It was a great weekend at the Japanese American National Museum.  There were several returning students but the majority were new to both dyeing and to shibori in general. It is always a pleasure to introduce people to both.  Most indicated they will sign up again for one of the upcoming shibori workshops featuring indigo in June  and August (contact museum for reservations).  The force is strong in shibori…

Participants were fortunate to be able to see the last day of the exhibit “Two Views” featuring photographs by renowned 20th-century photographers Ansel Adams and Leonard Frank who each captured distinctive views of the Japanese American and Japanese Canadian incarcerations. I had seen it previously and encouraged everyone to take a break and go through the exhibit.

Early on Sunday I had the opportunity to view the other exhibit “Making Waves” before the museum opened to the public. It was really too much to take in in the amount of time I had- I spent a scant 30 minutes and knew I couldn’t do it justice so will go back before it closes the end of June.

In other news, I am feeling much better! The garden is blooming, vegetables growing. I also had a chance to see the current exhibit at the Mingei International Museum in San Diego recently.  (Thanks to Nadja for the hospitality!) One thing I was curious about was the attribution of this piece on display.

shibori yukata IMG_1862 IMG_1863
Obviously shibori dyed but yet annotated as printed.  Unless I am missing something…  I could see the needle marks. Anyway…there were some fabulous pieces there, like this detail from a fisherman’s raincoat woven with reed and seaweed.
woven reed and seaweed

I came home from the weekend to find a lovely letter from a customer. Honestly, I have to say this sort of thing keeps me going at times. I know that making things by hand is an incredibly personal and worthwhile endeavor. Sometimes a journey of the soul. Please teach any children in your realm this valuable gift.
i get lettersnow I’m crying…xo

Museum Ethics 101

You know I don’t want to have to go here again. You do. But Here We Are. Once again.

Let’s restate this, o n e  m o r e  t i m e.

If you are teaching a class, use your own work to sell or market the class. Your work. Not someone else’s. Doing so is unethical and fraudulent. If you are a museum, make sure the images you are using to sell these classes are the works of the instructor you have hired.

In this day and age you cannot simply say you “didn’t know”, you “thought it was OK”, or that “it wasn’t my responsibility”.  Your desire to “pretty up” your website does not supersede copyright infringement laws.

I thought a museum was the caretaker of art, artists, and artworks. If not museums, then what is your contribution to the art world? What happened to being a good citizen of the art community?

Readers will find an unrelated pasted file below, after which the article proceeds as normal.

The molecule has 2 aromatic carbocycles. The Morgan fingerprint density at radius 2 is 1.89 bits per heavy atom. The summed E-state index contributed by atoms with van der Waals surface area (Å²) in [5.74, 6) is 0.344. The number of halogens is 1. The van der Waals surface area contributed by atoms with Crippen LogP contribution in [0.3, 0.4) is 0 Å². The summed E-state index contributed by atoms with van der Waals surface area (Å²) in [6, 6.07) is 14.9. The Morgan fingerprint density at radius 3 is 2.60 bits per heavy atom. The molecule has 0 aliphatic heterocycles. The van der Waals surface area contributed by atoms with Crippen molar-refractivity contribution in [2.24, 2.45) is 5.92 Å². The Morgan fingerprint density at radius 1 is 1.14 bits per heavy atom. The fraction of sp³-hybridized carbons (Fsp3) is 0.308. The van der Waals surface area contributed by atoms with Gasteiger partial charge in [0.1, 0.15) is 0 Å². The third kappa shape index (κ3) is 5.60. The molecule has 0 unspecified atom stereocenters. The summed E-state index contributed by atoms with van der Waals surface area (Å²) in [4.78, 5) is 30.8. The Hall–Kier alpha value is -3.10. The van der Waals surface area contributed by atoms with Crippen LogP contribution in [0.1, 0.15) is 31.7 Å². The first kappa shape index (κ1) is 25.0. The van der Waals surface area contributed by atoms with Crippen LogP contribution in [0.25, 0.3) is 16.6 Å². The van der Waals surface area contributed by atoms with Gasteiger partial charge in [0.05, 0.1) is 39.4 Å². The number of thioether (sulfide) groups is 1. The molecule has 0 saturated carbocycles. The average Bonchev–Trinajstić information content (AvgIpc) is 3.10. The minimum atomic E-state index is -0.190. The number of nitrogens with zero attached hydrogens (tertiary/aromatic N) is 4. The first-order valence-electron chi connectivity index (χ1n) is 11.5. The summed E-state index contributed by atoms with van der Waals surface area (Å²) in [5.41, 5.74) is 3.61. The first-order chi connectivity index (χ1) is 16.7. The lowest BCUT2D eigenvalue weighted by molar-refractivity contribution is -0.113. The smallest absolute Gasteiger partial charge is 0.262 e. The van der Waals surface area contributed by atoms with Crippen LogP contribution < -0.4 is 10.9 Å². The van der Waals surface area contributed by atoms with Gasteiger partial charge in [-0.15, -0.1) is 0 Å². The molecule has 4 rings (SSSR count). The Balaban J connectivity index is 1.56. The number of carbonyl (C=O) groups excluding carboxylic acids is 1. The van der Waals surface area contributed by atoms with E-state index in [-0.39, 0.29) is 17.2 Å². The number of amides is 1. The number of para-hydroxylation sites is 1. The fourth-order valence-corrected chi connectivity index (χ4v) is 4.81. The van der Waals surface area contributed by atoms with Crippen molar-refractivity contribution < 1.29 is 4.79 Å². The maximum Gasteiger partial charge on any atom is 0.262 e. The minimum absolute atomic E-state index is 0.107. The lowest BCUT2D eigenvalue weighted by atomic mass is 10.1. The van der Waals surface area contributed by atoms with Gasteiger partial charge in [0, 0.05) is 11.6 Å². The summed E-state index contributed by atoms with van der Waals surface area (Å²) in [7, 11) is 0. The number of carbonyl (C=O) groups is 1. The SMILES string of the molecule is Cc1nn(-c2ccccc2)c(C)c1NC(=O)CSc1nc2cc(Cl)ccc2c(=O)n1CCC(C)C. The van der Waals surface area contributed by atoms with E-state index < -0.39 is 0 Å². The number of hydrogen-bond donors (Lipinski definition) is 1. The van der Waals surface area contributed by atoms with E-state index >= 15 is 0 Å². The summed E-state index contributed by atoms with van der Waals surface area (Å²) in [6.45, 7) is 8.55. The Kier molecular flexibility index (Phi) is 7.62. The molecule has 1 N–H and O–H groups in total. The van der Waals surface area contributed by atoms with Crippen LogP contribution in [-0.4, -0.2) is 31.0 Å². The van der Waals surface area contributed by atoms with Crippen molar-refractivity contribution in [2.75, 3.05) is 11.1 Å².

Here is a good set of rules to go by:

You stole an image, used it fraudulently for commercial purposes, and made money from it. You used it on your website to sell workshops. You posted about it all over the web and your various social media sites.

The United States statutory damages for copyright infringement are set out in 17 U.S.C. 504 of the U.S. Code. The basic level of damages is between $750 and $30,000 per work at the discretion of the court.  Isn’t it easier and more cost effective to use your own work?

What?  You don’t have any credible work to show? No work worthy of museum presentation?   Ethics people!!  Do they teach you nothing these days??  Is this how you wish to be known, as someone who steals the work of others?

A letter has been sent.  Screenshots taken. Requests made. Their response?

We’re “looking into it”.

What should happen?
I’m just wondering…

Remember Before?

don't worry- the copyright watermark is embedded in the metadata -from the indigo mandala workshop with Richard Carbin and Glennis Dolce

don’t worry- the copyright watermark is embedded in the metadata
-from the indigo mandala workshop with Richard Carbin and Glennis Dolce

Before is now a new category.

Remember Before? When people and institutions had integrity, when parents taught their children well, and children listened and remembered? Remember a time of due diligence and responsibility? It is getting harder to remember this time.  It seems a far-away land, a place of fairy tales and make believe. Are we able to return to the Time of Before? How did we come to this place?

Money.

Ahh…that’s it.  It happened when Money became King and Everything became Free, that’s when we arrived here.  Not Free(r) mind you.  Just Free for the Taking.  Free as long as you aren’t caught.

There is a situation brewing. Before things get ugly, Time will be allowed for the Right Thing to Happen.

Comments here are turned off for now. Now is not the time for conversation. It is the Time for Action!